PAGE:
I have seen a dramatic increase in demand for internal coaching capability to help organizations develop key talent more quickly and for greater long-term impact. The trend is for organizations to leverage internal coaching to accomplish their talent goals faster and more cost effectively at deeper levels in the organization.
My experience aligns with the recent 2013 Ridler Report, an internationally recognized research study analyzing strategic trends in the use of senior level executive coaching, which confirms a trend toward growing use of internal coaches — in addition to, or even in place of, external coaches.
Internal coaches are being asked to leverage their unique knowledge of their organizations’ context, systems, and dynamics to support and develop leaders. Often, internal coaches are better equipped than external coaches for a variety of coaching needs.
Internal coaches are helping to address a number of key strategic challenges, including:
- Strengthening the succession pipeline. As baby boomers transition out, the next generation leaders are lacking the skills necessary to assume those more senior roles. Internal coaches understand the talent strategies of the organization and when coaching at mid to upper-levels can help leaders identify the competencies that will be critical to future roles.
- Onboarding of mid-career hires. Internal coaches are well suited for onboarding support — especially in light of studies that show high “organ rejection” rates for leaders hired in from the outside. What’s more, because of wide and growing talent gaps further down the org charts, many organizations are now recruiting greater numbers of mid-career hires in need of rapid onboarding to quickly integrate and gain traction in their new roles.
- Coaching through change. Companies today are constantly in a state of flux either through a shift in strategy, reorganization, merger, or implementation of a new system. Technologies are evolving at warp speed and leaders need resilient teams to sustain success. Internal coaches can work with leaders to understand what the change means for their specific business and for their team. They can assist in identifying the new behaviors necessary for the change to succeed and stick and how to model the new behaviors while making the transition.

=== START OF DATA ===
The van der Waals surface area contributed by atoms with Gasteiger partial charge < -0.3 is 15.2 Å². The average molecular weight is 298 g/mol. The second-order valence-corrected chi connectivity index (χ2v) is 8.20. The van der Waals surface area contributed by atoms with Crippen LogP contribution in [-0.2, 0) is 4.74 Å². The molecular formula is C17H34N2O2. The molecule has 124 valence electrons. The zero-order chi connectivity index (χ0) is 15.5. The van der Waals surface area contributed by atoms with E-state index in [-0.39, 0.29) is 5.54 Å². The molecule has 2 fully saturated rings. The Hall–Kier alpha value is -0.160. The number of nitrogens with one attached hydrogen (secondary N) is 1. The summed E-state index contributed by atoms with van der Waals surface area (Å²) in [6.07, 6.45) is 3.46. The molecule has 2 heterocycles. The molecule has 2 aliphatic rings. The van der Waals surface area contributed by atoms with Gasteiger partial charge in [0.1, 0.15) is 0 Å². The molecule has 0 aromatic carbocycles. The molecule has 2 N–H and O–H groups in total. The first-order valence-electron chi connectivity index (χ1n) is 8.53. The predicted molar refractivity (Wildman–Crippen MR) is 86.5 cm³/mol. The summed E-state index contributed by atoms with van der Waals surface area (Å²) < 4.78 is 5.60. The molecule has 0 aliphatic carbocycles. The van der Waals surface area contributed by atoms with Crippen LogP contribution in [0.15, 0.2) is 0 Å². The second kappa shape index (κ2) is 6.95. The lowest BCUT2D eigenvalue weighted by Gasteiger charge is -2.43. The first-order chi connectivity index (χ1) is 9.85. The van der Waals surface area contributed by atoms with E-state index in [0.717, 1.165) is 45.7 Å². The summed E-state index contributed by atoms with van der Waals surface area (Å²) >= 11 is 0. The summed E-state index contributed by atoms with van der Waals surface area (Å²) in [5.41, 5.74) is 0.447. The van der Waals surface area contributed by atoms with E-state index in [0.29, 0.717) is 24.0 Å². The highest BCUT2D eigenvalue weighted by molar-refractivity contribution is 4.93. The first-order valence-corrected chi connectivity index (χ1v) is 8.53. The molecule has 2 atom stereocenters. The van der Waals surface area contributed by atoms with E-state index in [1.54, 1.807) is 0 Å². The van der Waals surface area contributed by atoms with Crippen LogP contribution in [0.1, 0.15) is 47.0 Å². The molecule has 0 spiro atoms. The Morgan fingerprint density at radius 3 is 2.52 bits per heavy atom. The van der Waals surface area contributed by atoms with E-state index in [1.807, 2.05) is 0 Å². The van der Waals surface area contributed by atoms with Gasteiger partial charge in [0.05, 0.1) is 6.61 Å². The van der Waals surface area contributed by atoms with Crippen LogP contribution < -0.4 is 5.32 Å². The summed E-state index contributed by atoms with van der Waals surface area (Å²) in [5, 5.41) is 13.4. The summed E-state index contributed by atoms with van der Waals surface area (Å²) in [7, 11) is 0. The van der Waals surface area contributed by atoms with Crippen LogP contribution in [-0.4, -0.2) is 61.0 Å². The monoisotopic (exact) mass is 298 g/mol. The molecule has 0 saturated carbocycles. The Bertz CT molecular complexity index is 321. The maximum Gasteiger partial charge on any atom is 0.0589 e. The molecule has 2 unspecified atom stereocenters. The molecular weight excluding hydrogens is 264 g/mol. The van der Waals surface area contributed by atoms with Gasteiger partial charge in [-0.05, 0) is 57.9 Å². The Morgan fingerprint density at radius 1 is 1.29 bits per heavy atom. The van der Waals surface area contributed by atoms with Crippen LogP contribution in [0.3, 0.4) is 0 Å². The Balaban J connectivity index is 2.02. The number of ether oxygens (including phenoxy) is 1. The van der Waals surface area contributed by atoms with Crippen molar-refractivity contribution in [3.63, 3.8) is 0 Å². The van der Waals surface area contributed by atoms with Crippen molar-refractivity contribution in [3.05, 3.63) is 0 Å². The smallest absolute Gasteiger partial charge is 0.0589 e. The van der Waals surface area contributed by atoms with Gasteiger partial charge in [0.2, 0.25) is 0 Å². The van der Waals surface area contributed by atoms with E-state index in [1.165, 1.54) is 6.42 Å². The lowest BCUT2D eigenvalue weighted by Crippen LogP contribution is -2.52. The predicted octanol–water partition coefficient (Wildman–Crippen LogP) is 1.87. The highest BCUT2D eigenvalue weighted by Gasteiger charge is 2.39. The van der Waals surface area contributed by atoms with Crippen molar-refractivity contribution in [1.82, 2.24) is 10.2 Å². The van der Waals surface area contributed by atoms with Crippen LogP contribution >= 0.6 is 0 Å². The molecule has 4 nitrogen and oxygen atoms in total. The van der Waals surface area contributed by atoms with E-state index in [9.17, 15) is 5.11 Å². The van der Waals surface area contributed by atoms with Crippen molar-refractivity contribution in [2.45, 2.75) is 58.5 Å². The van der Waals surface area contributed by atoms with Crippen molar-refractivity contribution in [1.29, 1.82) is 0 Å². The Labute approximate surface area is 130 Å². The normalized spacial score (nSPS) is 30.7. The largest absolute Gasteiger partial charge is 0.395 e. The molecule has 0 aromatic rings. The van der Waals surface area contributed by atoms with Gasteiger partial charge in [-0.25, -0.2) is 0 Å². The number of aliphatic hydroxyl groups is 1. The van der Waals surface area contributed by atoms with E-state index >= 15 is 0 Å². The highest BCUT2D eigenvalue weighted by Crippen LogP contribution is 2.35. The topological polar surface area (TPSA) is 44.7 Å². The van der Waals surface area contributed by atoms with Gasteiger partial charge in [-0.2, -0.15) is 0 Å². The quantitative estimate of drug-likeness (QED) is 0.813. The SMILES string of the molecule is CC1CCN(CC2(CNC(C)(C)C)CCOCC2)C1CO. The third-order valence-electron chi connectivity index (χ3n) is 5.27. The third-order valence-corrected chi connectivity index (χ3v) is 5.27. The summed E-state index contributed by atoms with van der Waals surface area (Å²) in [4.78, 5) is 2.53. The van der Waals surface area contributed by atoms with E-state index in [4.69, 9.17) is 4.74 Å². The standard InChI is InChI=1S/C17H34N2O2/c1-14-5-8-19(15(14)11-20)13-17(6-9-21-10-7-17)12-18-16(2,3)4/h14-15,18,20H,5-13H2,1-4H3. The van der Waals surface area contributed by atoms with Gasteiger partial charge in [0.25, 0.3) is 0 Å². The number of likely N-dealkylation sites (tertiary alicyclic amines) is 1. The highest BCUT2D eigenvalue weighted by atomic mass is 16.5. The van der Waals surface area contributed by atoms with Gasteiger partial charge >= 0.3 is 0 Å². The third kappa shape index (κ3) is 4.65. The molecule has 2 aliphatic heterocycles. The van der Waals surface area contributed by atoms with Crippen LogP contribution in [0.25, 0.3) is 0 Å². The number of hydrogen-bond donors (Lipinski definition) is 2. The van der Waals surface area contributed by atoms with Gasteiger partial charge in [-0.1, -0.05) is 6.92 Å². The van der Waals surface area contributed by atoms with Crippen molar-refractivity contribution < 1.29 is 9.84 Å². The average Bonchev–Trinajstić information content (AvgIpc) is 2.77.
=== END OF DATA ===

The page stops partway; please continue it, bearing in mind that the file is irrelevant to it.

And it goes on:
- Transition coaching of internal leaders moving into new roles. Whether it’s a lateral move, a promotion up, or a cross-sector change in job, leaders quickly need to assimilate into the new role and galvanize their new team. Internal coaches understand the culture, the players, key stakeholders, the written and unwritten rules and norms and can support a smooth transition for the new leader who is being promoted to more quickly become successful in the new role.
- Brief, targeted coaching is another venue to leverage an internal coach cadre, especially when linked with an executive leadership development program. The addition of brief, 3–4 month coaching support to assist leaders in implementing a development plan and practicing new behaviors can yield greater results and sustained behavior change.
If your organization is exploring whether to adopt an internal coaching strategy as a way to create deeper reach and greater efficiency in cost, consistency, application of cultural knowledge and expertise, consider these four key factors prior to launch:
Make internal coaching a strategic solution. Don’t use internal coaching as a separate initiative based on some immediate or ad hoc need. A more systemic, deliberate and integrated approach to enhancing the talent development solutions will yield greater, longer-term success.
Secure executive sponsorship. Let’s be honest: clout and position power can go a long way in influencing organizational receptivity to an internal coaching program. Through advocacy at senior levels by executives who are walking the talk, modeling the leadership behaviors important to the culture and having engaged in coaching themselves, they can help garner the support and, possibly, resources necessary to build an internal coaching practice. Through town halls, all hands meetings, or blog posts on the internal web, their testimonials and encouragement can create momentum and opportunity for a budding internal coaching program.
Identify a small but mighty internal coach cadre at first. The caliber, skill, and reputation of your first group of internal coaches will establish the reputation of your program. Choose your internal coaches as wisely and deliberately as you choose and scrutinize the external executive coaches you bring into the organization. Consider such criteria for selection as demonstrated coaching skills with clients (formally or informally), track record of solid business and people results, and capacity and commitment to assume this added role, to name a few.
Adopt a “pull vs. push” strategy. Go where the energy and appetite for internal coaching resides. If there is a single line of business or sector where those in leadership positions are clamoring for coaching, carpe diem! Where sponsorship and advocacy already exist are the best places to aim internal coaching because those leaders realize the value and benefit of individualized, targeted support.
Final thought: Leveraging an internal coaching strategy can increase scalability of coaching throughout your organization. Think of it as creating deeper, wider ripples in your talent and leadership pond. Internal coaching brings greater impact, deeper penetration, and the research-proven potential for organizational impact and results.